We’ve spoken many times on the Journal about the lack of sensitivity when it comes to local opinion at heritage sites – Stonehenge being the prime example. And last year we highlighted several issues at Tintagel in Cornwall where the heritage of the site seemed to be taking a back seat to the need for cash generation for English Heritage’s (EH) coffers, and to hell with the history.

Sadly, once again it seems that EH’s need for finance is over-riding any consideration for the actual history and heritage of the site at Tintagel, which was the seat for several kings of Dumnonia in the early medieval period – a fact apparently of no interest to the site’s guardians. Under the auspices of ‘footpath improvements’, planning consent has recently been requested for the ‘construction of a pedestrian footbridge between the mainland and island wards of Tintagel Castle. Search the Cornwall Planning website using reference PA17/05087 for full details.

Following last year’s ‘makeover’ of the site, this has been seen as nothing more than a further ‘Disneyfication’ for commercial gain by many locals. And a description of the bridge in EH’s marketing material reads very much like something out of Pseud’s Corner:

Our proposal for the Tintagel Castle footbridge is based on a simple concept: to recreate the link that once existed and filled the current void. Instead of introducing a third element that spans from side to side, we propose two independent cantilevers that reach out and touch, almost, in the middle.

Visually the the proposal highlights the void through the absence of material in the middle of the crossing. The structure, 4.5m high where it springs from the rock face, tapers to a thickness of 120mm in the centre, with an open joint between the mainland and island halves. The narrow gap between them represents the transition between the mainland and the island, here and there, the present and the past, the known and the unknown, reality and legend: all the things that make Tintagel so special and fascinating.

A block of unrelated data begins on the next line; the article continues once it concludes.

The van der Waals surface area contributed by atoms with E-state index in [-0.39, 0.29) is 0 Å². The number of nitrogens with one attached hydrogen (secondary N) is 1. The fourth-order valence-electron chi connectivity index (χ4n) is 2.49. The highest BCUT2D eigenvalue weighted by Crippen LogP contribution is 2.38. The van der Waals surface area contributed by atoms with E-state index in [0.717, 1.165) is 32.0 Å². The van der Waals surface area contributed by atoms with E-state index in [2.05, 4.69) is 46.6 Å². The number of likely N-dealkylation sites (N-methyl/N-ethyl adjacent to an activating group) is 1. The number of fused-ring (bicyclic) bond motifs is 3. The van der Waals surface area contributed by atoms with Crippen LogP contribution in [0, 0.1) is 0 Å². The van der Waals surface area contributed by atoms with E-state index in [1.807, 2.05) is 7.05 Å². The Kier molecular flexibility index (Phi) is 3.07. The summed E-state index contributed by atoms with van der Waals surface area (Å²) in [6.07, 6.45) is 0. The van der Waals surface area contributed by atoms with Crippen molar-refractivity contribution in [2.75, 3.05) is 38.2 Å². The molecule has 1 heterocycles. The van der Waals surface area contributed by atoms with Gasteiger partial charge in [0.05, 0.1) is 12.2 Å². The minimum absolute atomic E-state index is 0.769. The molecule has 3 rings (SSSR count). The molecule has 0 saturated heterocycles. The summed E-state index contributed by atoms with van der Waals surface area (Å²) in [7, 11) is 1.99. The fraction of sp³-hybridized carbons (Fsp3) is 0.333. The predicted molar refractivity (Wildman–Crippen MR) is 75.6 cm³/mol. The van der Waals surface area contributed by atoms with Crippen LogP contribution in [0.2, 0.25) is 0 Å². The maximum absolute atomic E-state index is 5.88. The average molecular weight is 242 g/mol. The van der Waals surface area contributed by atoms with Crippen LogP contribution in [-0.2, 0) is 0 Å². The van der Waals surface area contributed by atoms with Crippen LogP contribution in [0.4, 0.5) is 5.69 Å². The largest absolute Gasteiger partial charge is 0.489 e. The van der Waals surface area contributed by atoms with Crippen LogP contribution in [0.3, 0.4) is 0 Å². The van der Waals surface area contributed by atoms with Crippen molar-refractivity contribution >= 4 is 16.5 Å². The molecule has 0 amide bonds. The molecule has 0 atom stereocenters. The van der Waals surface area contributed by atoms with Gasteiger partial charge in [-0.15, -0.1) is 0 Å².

Indeed, this description reads like a marketeers dream – explaining everything and nothing – all in the cause of the tourist’s £. But hopefully Cornwall Council’s planners will see sense this time around, if only on the obvious grounds of health and safety due to the gap between the two halves and the prevailing Cornish winds which may well make short shrift of any attempt to bed such a structure in the brittle siliceous slate geology of the cliffs at either end of the span.

If you agree with us that this application is totally insensitive and inappropriate for Tintagel and should not be allowed to go ahead, please register on the Cornwall Planning website and lodge an objection against reference PA17/05087.